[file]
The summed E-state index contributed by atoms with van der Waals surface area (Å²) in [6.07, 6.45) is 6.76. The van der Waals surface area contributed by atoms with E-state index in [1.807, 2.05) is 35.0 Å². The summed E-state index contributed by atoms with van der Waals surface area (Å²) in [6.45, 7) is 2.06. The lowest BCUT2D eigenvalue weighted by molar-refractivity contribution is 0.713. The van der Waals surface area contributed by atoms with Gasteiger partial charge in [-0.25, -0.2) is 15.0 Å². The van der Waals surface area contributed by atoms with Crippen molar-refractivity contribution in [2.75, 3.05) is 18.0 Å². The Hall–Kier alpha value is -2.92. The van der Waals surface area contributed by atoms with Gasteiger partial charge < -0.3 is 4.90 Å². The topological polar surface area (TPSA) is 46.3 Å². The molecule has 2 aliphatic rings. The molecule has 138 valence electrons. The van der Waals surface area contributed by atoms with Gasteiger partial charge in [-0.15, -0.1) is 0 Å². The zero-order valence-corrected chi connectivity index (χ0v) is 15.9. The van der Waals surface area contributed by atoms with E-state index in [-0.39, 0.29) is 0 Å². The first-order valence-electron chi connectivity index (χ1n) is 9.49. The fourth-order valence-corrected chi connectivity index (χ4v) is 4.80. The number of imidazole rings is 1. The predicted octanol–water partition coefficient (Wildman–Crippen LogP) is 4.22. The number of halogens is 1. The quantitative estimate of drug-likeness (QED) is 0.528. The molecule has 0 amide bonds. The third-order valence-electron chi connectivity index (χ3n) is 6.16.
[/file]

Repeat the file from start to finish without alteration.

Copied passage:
The summed E-state index contributed by atoms with van der Waals surface area (Å²) in [6.07, 6.45) is 6.76. The van der Waals surface area contributed by atoms with E-state index in [1.807, 2.05) is 35.0 Å². The summed E-state index contributed by atoms with van der Waals surface area (Å²) in [6.45, 7) is 2.06. The lowest BCUT2D eigenvalue weighted by molar-refractivity contribution is 0.713. The van der Waals surface area contributed by atoms with Gasteiger partial charge in [-0.25, -0.2) is 15.0 Å². The van der Waals surface area contributed by atoms with Crippen molar-refractivity contribution in [2.75, 3.05) is 18.0 Å². The Hall–Kier alpha value is -2.92. The van der Waals surface area contributed by atoms with Gasteiger partial charge < -0.3 is 4.90 Å². The topological polar surface area (TPSA) is 46.3 Å². The molecule has 2 aliphatic rings. The molecule has 138 valence electrons. The van der Waals surface area contributed by atoms with Gasteiger partial charge in [-0.15, -0.1) is 0 Å². The zero-order valence-corrected chi connectivity index (χ0v) is 15.9. The van der Waals surface area contributed by atoms with E-state index in [-0.39, 0.29) is 0 Å². The first-order valence-electron chi connectivity index (χ1n) is 9.49. The fourth-order valence-corrected chi connectivity index (χ4v) is 4.80. The number of imidazole rings is 1. The predicted octanol–water partition coefficient (Wildman–Crippen LogP) is 4.22. The number of halogens is 1. The quantitative estimate of drug-likeness (QED) is 0.528. The molecule has 0 amide bonds. The third-order valence-electron chi connectivity index (χ3n) is 6.16.